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A young boy, Hugo, lives in the walls of the train station in Paris, keeping the clocks going and surviving on what he can steal. When he meets a cantankerous shopkeeper with a shrouded past, Hugo starts down a path that will unveil a long–standing mystery and provide they key to unlock the message of the broken mechanical automaton left behind by his deceased father.

ClearPlay In Action!

ClearPlay has a pretty easy time with this tame PG film. A few instances of mild language and violence are handled, and ClearPlay trims part of a conversation with a reference to “relations” between a husband and wife. With ClearPlay, Hugo is appropriate for the whole family.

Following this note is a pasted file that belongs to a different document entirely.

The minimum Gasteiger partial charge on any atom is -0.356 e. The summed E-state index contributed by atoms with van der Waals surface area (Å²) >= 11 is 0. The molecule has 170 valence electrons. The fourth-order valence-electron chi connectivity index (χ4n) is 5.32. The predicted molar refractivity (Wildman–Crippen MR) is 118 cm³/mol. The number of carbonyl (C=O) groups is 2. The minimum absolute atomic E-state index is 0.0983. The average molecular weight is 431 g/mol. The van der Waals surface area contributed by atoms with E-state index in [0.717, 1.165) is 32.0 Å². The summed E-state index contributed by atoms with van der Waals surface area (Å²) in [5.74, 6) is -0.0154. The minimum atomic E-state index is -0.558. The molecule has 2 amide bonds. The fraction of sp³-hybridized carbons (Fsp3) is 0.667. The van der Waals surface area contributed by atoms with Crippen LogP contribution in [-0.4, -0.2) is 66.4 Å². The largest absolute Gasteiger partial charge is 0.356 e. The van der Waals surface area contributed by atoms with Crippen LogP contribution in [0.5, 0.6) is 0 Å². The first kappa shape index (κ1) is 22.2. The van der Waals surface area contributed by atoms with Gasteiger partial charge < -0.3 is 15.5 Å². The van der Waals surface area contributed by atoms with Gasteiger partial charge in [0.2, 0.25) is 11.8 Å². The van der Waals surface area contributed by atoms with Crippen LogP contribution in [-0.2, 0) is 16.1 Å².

Should You Go to Get Hugo?…

Hugo cleaned up in the technical categories at the Oscars and it is in this area that the film truly shines. The sets, costumes, cinematography, and art direction are absolutely fantastic. The story is about fixing people by giving them a purpose, and it is tenderly realized. The main knock against Hugo is that it is slow and feels long, so you may find yourself wandering back to your iPad or phone before the movie gets too far in. That said, if you’ve got a good attention span and can appreciate the aesthetics of a film, Hugo will reward you.

Brian Fuller —ClearPlay Clock–Cranker
Rated PG for mild thematic material, some action/peril and smoking; 126 min; Directed by Martin Scorsese
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